Ways to cultivate gratitude
Gratitude is a way for people to express appreciation for what they already have. Instead of striving for something new in hopes that it will make them happy, gratitude helps people refocus on what they have rather than what they lack.
Read on for some simple ways to make being thankful a habit.
Write a thank-you note.
A written thank-you note can enhance our own happiness, according to a 2018 study in Psychological Science. Expressing your enjoyment and appreciation of another person’s impact on your life can nurture your relationship.
Keep a gratitude journal.
Jot down a list of all the things, big and small, you’re grateful for each day. A good time to do this is in the evening when you can review the day. A 2009 study in the Journal of Psychosomatic Research found that gratitude helped people sleep more soundly and for a longer duration.
However, if you’d prefer to do it in the morning, that works, too. The key is to fit it into your day so that it becomes a habit. And if a daily practice feels overwhelming, try choosing three to five things to write about once a week. Be specific and tune into the feelings and sensations you felt while experiencing something good.
Below are a few prompts to get the juices flowing.
I’m grateful for:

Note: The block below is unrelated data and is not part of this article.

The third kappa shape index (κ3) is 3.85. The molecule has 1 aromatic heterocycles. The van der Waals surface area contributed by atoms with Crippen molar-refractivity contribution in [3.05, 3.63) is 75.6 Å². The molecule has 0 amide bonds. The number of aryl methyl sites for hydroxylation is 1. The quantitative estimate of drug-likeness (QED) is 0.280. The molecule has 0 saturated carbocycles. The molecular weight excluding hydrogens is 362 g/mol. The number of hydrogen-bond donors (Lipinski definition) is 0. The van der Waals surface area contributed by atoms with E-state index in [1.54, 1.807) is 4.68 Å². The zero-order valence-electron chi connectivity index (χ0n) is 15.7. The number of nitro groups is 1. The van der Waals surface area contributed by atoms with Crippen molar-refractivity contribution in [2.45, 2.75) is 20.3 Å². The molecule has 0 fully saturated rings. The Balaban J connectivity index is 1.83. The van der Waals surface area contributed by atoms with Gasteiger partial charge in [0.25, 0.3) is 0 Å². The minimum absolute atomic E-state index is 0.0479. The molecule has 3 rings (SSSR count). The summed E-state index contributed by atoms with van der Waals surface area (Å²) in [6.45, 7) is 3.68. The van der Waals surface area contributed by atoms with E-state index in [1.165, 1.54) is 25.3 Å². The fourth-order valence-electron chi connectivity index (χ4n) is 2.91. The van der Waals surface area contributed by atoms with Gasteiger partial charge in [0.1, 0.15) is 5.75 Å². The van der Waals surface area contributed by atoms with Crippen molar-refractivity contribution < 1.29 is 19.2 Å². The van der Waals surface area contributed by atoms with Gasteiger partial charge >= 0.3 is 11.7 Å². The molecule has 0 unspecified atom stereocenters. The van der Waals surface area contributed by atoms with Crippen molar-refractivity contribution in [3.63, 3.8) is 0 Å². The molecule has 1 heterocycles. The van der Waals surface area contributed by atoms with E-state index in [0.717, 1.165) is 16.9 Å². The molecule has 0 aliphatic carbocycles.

- these three friends:
- three family members:
- five things in my home:
- something that I didn’t have five years ago, or even a year ago:
Pray and/or Meditate.
Prayer is a powerful way to cultivate gratitude, by counting your blessings. Even when you’re feeling less than grateful and don’t feel like there is a blessing in a situation, be open to expressing appreciation for the most basic blessings. There is always something to be thankful for, even if it’s simply being alive.
Mindfulness meditation is paying attention to the present moment without judgment. You can practice meditating on gratitude by bringing to mind something or someone you feel grateful for and notice how it feels in your heart and body. By consciously connecting to these feelings of appreciation, life’s setbacks and disappointments will be easier to put into perspective.